In the Great Hall, the attendees had begun to arrive and take their seats. King Laoghaire, already seated in his royal chair in the middle of the hall, was surrounded by his ten hand-picked individuals who attended him at all times and included a “high ranking Nobleman to be his companion; a Brehon judge to deliver and explain the laws of the country in the King's presence upon all occasions; an antiquary or historiographer to declare and preserve the genealogies, acts, and occurrences of the nobility and gentry from time to time as occasion required; a chief Druid or Magician to offer sacrifice, and presage good or bad omens, as his learning, skill, or knowledge would enable him; a Bard to praise or dispraise every one according to his good or bad actions; a physician to administer physic to the king and queen, and to the rest of the royal family; a musician to compose music, and sing pleasant sonnets in the King's presence and three Stewards to govern the King's House in all things.” The king of Munster sat in the chair facing south; the king of Leinster sat facing east; the king of Connaught sat facing west and the king of Ulster sat facing North. Their Nobles, Chieftains, Druids and attendants were seated behind their respective kings and the Ard Ollams had their own special seating area close to the east wall.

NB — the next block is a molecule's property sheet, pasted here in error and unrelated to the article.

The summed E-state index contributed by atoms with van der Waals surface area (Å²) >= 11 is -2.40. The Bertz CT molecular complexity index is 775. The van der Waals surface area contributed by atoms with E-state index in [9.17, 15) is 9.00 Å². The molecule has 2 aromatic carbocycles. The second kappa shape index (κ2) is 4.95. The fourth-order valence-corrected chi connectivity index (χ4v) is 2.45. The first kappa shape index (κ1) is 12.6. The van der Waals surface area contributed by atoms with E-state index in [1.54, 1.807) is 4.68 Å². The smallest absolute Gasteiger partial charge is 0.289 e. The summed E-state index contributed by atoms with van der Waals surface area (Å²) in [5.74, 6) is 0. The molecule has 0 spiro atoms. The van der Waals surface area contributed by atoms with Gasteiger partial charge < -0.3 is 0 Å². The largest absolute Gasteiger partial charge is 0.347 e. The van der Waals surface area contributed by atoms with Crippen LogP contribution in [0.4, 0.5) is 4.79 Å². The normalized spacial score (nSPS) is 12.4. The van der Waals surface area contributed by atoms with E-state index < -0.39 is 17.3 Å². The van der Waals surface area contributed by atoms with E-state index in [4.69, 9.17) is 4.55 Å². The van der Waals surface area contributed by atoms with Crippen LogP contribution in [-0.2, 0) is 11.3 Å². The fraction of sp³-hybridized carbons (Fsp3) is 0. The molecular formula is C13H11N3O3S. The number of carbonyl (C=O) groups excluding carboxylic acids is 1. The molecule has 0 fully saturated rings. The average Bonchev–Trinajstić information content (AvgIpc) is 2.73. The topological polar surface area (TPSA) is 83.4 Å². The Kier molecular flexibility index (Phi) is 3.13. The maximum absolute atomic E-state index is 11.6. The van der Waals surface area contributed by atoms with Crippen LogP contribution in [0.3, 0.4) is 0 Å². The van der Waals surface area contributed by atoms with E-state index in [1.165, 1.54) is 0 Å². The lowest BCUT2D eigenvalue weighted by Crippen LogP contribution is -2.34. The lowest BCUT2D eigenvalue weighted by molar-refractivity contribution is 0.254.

At the time appointed, the master of ceremonies, the Seanchas, stood facing the king and at a given signal, declared the Feis to be in session. After delivering the welcome address, Laoghaire called for the Roll of Kings to be amended to include his name, rank and genealogy. The chief judge (brehon,) wearing the Iodhain morain (collar of truth) then declared the Roll to be legally binding and ordered it be entered in the annals for posterity. Next, the Royal physician was called upon and declared the king to be of sound mind and body and fit to rule. Each provincial king, in his turn, wearing the lodhain morain, was then called to give a detailed account of the affairs of his province including any disputes, criminal activity, infractions and outstanding eiric (tribute) not yet paid. Punishments including fines, forfeiture and banishment, set by the panel of judges, were imposed and made binding by royal decree. The amount of yearly eiric from all provinces, payable to the king, was decided upon and distribution of hostages finalized. The Ollamhs made careful and accurate note of all the events that transpired and inscribed them, word for word in the official records. The final issue not yet resolved was the matter concerning the troublemaker Patricius and king Laoghaire dispatched two of his stewards with orders to bring him before the court.